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The greatest struggle in "Of Mice and Men" is the struggle for a place in nature. This greatest of man's efforts to overcome loneliness and the economic injustices is a struggle that is universal to all men. In the novel it is exemplified by Crooks, who is made to live outside the ranch house away from the other men. He tells Lennie and Candy,
A guy goes nuts if he ain't got nobody. Don't make no difference who the guy is, long's he's with you.
Candy, the old man whose beloved dog is put down, knows that he, too, will be discarded when he can no longer function. Like Crooks, he will be isolated from the community of men where he has found some companionship, especially with his dog. His struggle to convince Carlson not to kill his dog is pathetic: To Slim with his "God-like eyes" and ears that "heard more than what was said to him" Candy
looked a long time ...to try to find some reversal. and, Slim gave him none.
Candy's old dog is taken out and shot by Carlson. Candy stares at the ceiling, powerless and isolated from all the others, not realizing that Slim has understood that if Candy were to keep the aged dog on, the other men would have turned on him. No dreamer,Slim is a doer. Yet, he does have compassion as he tells Candy that he can have any of the pups his dog has had. He also has Carlson bury the dog for Candy. Later in the narrative, it is Slim who consoles George after Lennie is dead: "You hadda, George. I swear you hadda."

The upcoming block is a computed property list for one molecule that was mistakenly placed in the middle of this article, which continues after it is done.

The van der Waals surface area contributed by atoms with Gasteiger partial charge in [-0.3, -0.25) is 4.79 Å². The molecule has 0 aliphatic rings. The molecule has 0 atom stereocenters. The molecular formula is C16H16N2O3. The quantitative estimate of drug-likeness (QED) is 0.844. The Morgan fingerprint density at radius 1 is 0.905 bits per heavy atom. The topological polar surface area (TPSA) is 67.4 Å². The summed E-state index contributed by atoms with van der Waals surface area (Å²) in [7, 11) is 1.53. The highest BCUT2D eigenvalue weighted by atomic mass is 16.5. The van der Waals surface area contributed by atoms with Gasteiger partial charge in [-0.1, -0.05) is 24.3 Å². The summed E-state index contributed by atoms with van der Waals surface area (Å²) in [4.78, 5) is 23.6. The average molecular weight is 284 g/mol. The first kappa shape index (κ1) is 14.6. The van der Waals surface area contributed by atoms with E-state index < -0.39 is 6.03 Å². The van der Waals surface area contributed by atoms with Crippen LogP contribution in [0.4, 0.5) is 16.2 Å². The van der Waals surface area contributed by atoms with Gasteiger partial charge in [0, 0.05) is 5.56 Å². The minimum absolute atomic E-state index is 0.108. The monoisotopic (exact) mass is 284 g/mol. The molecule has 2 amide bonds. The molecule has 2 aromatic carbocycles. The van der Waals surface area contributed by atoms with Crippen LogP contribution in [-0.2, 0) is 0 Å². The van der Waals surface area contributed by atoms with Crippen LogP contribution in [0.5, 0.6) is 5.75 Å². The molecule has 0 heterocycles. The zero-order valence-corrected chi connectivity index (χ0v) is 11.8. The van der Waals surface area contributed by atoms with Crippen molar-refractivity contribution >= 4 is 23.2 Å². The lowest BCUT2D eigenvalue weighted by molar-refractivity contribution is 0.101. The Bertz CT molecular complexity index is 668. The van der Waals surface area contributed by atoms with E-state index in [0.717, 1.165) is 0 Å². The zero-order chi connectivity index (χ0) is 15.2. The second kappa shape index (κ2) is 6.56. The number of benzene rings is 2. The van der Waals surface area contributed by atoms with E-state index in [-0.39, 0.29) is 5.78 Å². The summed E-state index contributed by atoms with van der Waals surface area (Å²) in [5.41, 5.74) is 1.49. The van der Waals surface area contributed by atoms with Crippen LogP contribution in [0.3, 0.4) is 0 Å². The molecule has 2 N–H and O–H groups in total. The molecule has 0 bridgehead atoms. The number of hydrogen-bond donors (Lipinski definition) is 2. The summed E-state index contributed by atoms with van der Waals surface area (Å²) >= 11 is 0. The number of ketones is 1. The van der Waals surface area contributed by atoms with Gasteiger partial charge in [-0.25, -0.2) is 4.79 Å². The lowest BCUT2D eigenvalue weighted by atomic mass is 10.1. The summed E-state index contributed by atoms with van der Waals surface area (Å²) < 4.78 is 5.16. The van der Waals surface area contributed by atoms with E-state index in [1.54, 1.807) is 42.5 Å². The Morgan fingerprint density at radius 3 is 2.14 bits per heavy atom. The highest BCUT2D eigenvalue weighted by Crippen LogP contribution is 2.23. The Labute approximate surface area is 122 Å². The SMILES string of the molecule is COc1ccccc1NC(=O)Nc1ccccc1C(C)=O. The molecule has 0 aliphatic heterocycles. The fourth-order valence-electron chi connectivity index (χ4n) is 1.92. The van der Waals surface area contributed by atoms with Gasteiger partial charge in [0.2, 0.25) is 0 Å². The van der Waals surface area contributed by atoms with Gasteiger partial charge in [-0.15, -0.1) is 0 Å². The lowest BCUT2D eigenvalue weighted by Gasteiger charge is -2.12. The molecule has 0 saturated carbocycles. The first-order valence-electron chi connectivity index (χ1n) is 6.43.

One conflict in the novel that takes place between two characters is the hatred that Curley feels toward Lennie. From the very first time that Lennie is introduced to him, Curley is immediately intimidated by Lennie's size. Because Curley is a smaller man, he feels overpowered by how big Lennie is but is a man who can not handle being overpowered by anyone. The conflict is really not resolved until George kills Lennie at the end of the novel after Lennie accidentally kills Curley's wife.
Through this conflict, we learn that Lennie really does not have any idea of what is going on in his life or in the world around him -- his naivety shines through when you realize that he has no idea that Curley hates him. Additionally, you do find out just how strong Lennie is when he crushes Curley's hand out of anger toward him. The reader finds out that Curley is insecure and must be in charge and have total power no matter what.
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